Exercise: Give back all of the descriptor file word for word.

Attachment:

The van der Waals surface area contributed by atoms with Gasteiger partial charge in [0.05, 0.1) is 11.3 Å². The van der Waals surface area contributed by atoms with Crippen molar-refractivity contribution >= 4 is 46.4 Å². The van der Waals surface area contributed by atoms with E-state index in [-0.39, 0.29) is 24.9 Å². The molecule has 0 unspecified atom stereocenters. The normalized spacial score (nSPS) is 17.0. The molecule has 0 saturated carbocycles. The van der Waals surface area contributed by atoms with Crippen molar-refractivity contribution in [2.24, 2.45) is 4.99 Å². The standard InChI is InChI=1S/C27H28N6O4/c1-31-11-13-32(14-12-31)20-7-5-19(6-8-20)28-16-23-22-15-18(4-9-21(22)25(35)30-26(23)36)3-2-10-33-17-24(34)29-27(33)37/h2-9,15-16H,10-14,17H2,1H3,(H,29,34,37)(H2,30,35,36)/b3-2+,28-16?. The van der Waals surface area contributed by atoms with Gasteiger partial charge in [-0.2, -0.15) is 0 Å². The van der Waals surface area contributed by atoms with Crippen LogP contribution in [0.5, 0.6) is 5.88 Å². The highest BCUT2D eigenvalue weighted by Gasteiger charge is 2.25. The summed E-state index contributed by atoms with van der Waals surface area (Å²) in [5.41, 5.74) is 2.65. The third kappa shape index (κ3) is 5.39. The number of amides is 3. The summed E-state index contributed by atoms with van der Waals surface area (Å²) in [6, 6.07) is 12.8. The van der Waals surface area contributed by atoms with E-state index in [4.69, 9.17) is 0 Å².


The van der Waals surface area contributed by atoms with Gasteiger partial charge in [0.05, 0.1) is 11.3 Å². The van der Waals surface area contributed by atoms with Crippen molar-refractivity contribution >= 4 is 46.4 Å². The van der Waals surface area contributed by atoms with E-state index in [-0.39, 0.29) is 24.9 Å². The molecule has 0 unspecified atom stereocenters. The normalized spacial score (nSPS) is 17.0. The molecule has 0 saturated carbocycles. The van der Waals surface area contributed by atoms with Crippen molar-refractivity contribution in [2.24, 2.45) is 4.99 Å². The standard InChI is InChI=1S/C27H28N6O4/c1-31-11-13-32(14-12-31)20-7-5-19(6-8-20)28-16-23-22-15-18(4-9-21(22)25(35)30-26(23)36)3-2-10-33-17-24(34)29-27(33)37/h2-9,15-16H,10-14,17H2,1H3,(H,29,34,37)(H2,30,35,36)/b3-2+,28-16?. The van der Waals surface area contributed by atoms with Gasteiger partial charge in [-0.2, -0.15) is 0 Å². The van der Waals surface area contributed by atoms with Crippen LogP contribution in [0.5, 0.6) is 5.88 Å². The highest BCUT2D eigenvalue weighted by Gasteiger charge is 2.25. The summed E-state index contributed by atoms with van der Waals surface area (Å²) in [5.41, 5.74) is 2.65. The third kappa shape index (κ3) is 5.39. The number of amides is 3. The summed E-state index contributed by atoms with van der Waals surface area (Å²) in [6, 6.07) is 12.8. The van der Waals surface area contributed by atoms with E-state index in [4.69, 9.17) is 0 Å².